Phonics Data Collection Blog Post Title

Phonics Data Collection: Why It Matters and How to Get Started

Phonics data is a treasure trove of information that can significantly impact education and support students’ learning journeys. However, surprisingly, many educators and professionals often overlook its potential. In this blog post, we’ll demonstrate just how accessible and valuable phonics data collection can be. Whether you’re a teacher, a speech therapist, or an education enthusiast, join us on this journey to discover the essential tips and tricks for harnessing the power of phonics data. Let’s explore how this data can drive instruction, set meaningful IEP goals, facilitate intervention decisions, and foster collaboration with families.

When to Collect Phonics Data

You should aim to consistently collect phonics data. And yes, that’s a super vague answer! Here’s the thing, there shouldn’t be a set schedule for every student in your class – students that are below grade-level may need more frequent monitoring than students who are above grade level. My personal rule of thumb is collecting data at least once a week on those students who require intensive instruction. This helps me to quickly make changes to instruction based on the data.

You should always aim to collect data before instruction begins. This provides you with a baseline value. This value will tell you where your students are starting from. Picture this:

It’s the end of the year, you are giving a final assessment. Johnny scores a 85%. Susie scores a 65%. Initially, you might think Johnny did better. And while that’s true, what if I told you that Johnny’s baseline was 80% and Susie’s baseline was 20%. Who really did better now? Even worse, what if Johnny started at a 95%? Baseline data shows you exactly where a student started and how their trajectory changes as a result of instruction.

How to Collect Phonics Data

I collect phonics data in isolation (lists of words) and in text (when reading a passage). Sometimes students can do one, but not the other, so I like collecting both so I get a well-rounded idea of student success. Phonics data doesn’t have to be tricky to collect. Try jotting down notes on a post it note, using a tally counter on your phone, or giving a formal assessment. By collecting data in a variety of situations, you will have a better picture of student growth and need.

Materials to Collect Phonics Data

Three times a year, I give my students a phonics assessment. This assessment is used for baseline data, middle of the year data, and end of the year data. It provides an apples-to-apples comparison of how students are performing and changing. This one is designed to target specific skills so that it’s easy to see exactly where more work needs to be done.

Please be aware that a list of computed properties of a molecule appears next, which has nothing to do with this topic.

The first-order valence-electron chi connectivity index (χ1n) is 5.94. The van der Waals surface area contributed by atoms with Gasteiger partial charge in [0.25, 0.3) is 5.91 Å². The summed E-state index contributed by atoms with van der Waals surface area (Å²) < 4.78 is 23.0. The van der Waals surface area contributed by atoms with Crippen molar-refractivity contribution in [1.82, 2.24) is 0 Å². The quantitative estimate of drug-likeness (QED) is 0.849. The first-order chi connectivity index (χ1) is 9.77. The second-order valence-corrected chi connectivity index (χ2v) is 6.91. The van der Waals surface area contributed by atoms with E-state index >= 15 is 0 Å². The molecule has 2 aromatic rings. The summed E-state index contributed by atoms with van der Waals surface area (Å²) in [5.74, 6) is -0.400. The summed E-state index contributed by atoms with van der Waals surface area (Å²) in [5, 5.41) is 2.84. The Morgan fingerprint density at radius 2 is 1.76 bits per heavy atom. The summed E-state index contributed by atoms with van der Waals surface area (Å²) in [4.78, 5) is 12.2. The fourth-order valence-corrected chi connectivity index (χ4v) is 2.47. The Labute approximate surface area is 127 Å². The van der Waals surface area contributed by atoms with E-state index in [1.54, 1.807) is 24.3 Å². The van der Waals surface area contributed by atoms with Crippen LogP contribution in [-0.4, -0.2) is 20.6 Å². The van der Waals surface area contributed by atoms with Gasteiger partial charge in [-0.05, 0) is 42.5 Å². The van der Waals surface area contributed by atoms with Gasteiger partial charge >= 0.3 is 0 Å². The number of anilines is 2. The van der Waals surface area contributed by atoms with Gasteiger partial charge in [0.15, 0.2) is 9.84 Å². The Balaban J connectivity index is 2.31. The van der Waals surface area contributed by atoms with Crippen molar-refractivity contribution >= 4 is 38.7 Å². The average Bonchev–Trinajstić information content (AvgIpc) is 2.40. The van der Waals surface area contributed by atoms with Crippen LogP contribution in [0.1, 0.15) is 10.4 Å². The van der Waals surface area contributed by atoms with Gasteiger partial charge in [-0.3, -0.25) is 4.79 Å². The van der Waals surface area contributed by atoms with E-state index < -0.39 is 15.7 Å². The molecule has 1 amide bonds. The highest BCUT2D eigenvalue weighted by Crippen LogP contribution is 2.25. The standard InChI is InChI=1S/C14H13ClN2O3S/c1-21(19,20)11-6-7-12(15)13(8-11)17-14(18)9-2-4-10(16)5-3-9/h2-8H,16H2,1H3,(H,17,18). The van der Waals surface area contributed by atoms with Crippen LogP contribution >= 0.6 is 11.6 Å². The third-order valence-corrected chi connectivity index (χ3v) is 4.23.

During small group instruction, I use a double sided dry erase board and a tally counter on my phone to collect data. On one side of the board, I can write words or sound patterns using a dry erase marker for students to identify. On the other side, I use a wet erase marker and make notes to myself about the phonics data. I might indicate a pattern a student had a hard time with, or a blend strategy that really worked. By using wet erase markers, my valuable phonics data won’t be accidentally wiped off – it will stay there until I get a wet paper towel to remove it!

I also like to use a tally counter on my phone.

Analyzing Phonics Data

After you’ve collected your phonics data, the next step is to analyze it. What are the patterns showing you? Are there consistencies in certain word families or patterns? What about specific sounds? This will allow you to specifically target those skills and create flex groups based on student need. Each group can consist of students that have the same needs as measured by the phonics data.

Sharing Phonics Data

What’s the point in collecting data if you aren’t sharing it?! Seriously. Share. The. Data. Share it with co-workers, interns, parents, reading specialists, anyone that is legally allowed to have access to it. Consider using some sort of online cloud based software (think Google Docs) so that it can be updated and seen immediately by everyone. This allows everyone to be on the same page about where the areas of weakness are, what is being done to correct them, and whether it is effective.

Tools for Collecting Phonics Data

No matter what tools you use, you want to make sure they follow the best practices for phonics data collection. If the assessments are not valid or reliable, then you are wasting both your time and your students’ time. It’s critical that the tools and assessments you use, whether they are formal or informal, are done effectively so that you can gather relevant information on your students.

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